With most of the new cars and concepts leaked weeks ago there hasn’t been much real breaking news from the Tokyo Motor Show, so it was a bit of a surprise that Yamaha announced that it will be the first automotive manufacturer to embrace master automotive designer Gordon Murray’s revolutionary iStream assembly process and that it will use the iStream process to build a lightweight two-seat city car called the Yamaha Motiv. The Motiv, based on Murray’s T25 and T27 concepts, will be available in both gasoline and electric versions and targeted at the European market. (Read More…)
Tag: city cars
My two weeks in Europe has drawn to a close, and I’m back at my familiar desk, in front of my familiar computer, catching up on all the automotive happenings I missed, contemplating my transition out of TTAC’s day-to-day leadership, and reflecting on all I saw over my whirlwind two weeks. And though you haven’t heard from me much in the last two weeks, rest assured that I have not forgotten TTAC, nor have I missed any opportunities to accumulate impressions from the automotive landscape of modern Europe.
Scion is quite sure of one thing: the new iQ is a much better car than the smart fortwo. What they’re much less sure of: how many of the targeted fine young North American urbanites will buy one rather than periodically use Zipcar. I’m neither young nor urban, but I’m going to do my best to pretend. Why might I buy this car—or not?
Under Penske management, the Smart minicar brand sold fewer than 6,000 vehicles last year, capping a sales decline that led Mercedes to take back management duties for the brand. And, according to the new folks in charge of Smart, there’s only one real problem with the brand: awareness. Or, more precisely, lack thereof. We’ve heard this song before from Smart’s new GM, but now Ernst Lieb, boss of Mercedes U.S.A., is picking up the tune, telling Automotive News [sub] that
With the marketing activities that we’re going to have, we’ll see some positive momentum. The biggest problem the car has right now: Nobody knows it.
Which, of course, is nonsense. Nonsense that allows you to appear aware of the sales problem without acknowledging a single problem with the product itself, but nonsense none the less. And Smart’s not the only micro-car brand that’s reaching for it either, as Fiat-Chrysler marketing boss Olivier Francois has the exact same excuse for Fiat’s weak start, telling AdAge
I don’t think we have a car problem; people love the car. I think we have an awareness problem.
Are Americans incapable of seeing, recognizing or being aware of anything that weighs less than 3,000 lbs? Or is it possible that there are a few things wrong with the Smart and 500?
For most Americans, the term “small car” typically refers to a C-segment sedan like the Honda Civic or Ford Focus, cars that now qualify as midsizers in many key metrics. Subcompact, or B-segment cars are generally considered the smallest of the small, as their name implies… but ask an American to describe a car smaller than a subcompact, and they’ll likely look at you quizzically before hesitantly suggesting “Smart car?” Yes, the A-Segment, known in Europe as the “City Car” or Microcar” class, is such a rarity in the US that it’s basically synonymous with the one car “competing” in it (Fiat’s 500 hasn’t quite broken into the public consciousness yet).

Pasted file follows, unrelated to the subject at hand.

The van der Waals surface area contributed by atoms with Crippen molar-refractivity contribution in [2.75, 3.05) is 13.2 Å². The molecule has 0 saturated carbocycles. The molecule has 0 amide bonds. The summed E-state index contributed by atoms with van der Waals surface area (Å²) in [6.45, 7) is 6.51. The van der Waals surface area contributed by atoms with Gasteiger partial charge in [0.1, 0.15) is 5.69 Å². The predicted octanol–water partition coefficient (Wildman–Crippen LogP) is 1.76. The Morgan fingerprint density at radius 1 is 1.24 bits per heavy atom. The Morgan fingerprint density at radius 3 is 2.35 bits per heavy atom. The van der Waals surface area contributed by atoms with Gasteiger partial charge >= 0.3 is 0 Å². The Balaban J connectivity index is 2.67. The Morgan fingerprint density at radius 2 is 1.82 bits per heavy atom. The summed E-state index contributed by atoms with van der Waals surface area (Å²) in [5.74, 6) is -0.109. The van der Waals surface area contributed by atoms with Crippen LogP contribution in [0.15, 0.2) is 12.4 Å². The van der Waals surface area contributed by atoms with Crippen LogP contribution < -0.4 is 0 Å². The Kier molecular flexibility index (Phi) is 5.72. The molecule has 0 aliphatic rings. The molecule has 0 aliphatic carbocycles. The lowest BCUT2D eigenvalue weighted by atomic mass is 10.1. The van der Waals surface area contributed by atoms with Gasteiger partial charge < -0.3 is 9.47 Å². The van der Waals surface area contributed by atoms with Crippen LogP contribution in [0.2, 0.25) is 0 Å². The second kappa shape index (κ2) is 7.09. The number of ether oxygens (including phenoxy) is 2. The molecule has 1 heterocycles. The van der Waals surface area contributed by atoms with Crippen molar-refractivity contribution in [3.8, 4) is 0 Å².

But, with Chevy execs confirming once and for all that the on-again-off-again (for the US) Chevy Spark (a.k.a. Daewoo Matiz Creative) will in fact be sold in the US (likely as a 2013 model) early next year, the American A-segment is about to get a whole lot of attention. But the question is this: does the fact that America’s first new A-segment car in a decade is a Chevy help or hurt the segment’s chances (consider that previous US A-segment cars like the 500 and Smart are positioned as premium offerings)? Is this car, with its 80 HP/82 lb-ft, 1.2 liter engine a pioneering game-changer that will introduce America to a whole new world of tiny cars, or is it just CAFE compliance fodder? One thing is for certain: everyone from Hyundai to Ford (which have the i10 and Ka waiting in the wings) is going to be watching the Spark with great interest.
VW’s biggest news from LA today is the Up! Lite, no doubt designed by some uptight Germans intent on bring a strange looking, Germanically efficient vehicle to the shores of America (or Poland). Obviously a result of VW’s development of a 100+MPG 1+1 seater car, the 70 mpg Up! Lite makes up for its homely looks with in-town efficiency. But then its main competition, the Toyota iQ and Smart FortTwo aren’t exactly lookers themselves. Under the hood lurks a 0.8L TDI engine and a 10kw electric motor making for leisurely acceleration despite the featherweight kerb figures.
I have driven a Spark around Michigan and have had some (GM executives) out for Saturday afternoon driving. We’ve cruised Woodward. North America has been an on-and-off thing for (the Spark). At the present time, though, it is very much on. Most of the world’s minicars were not designed for North America. The safety and repairability standards are different for side, rear, front crash and rollovers, as are emission standards and other things. They are difficult to meet if they weren’t planned for in the original engineering build. We can meet the U.S. standards. We can even package the Spark for Big Gulp cupholders
GM’s Jack Keaton [via Wards Auto] on the Chevrolet Spark (neé Daewoo Matiz Creative) and the many modifications needed to ready the 1.0/1.2-liter A-segment hatchback for the US market. Including making the cupholders large enough to hold a soft drink cup that’s nearly double the displacement of the Spark’s engine. The 6′ 4″ Keaton swears the Spark’s front seat is comfortable for him, and that he “didn’t mind” the back seat on a recent 35 mile drive.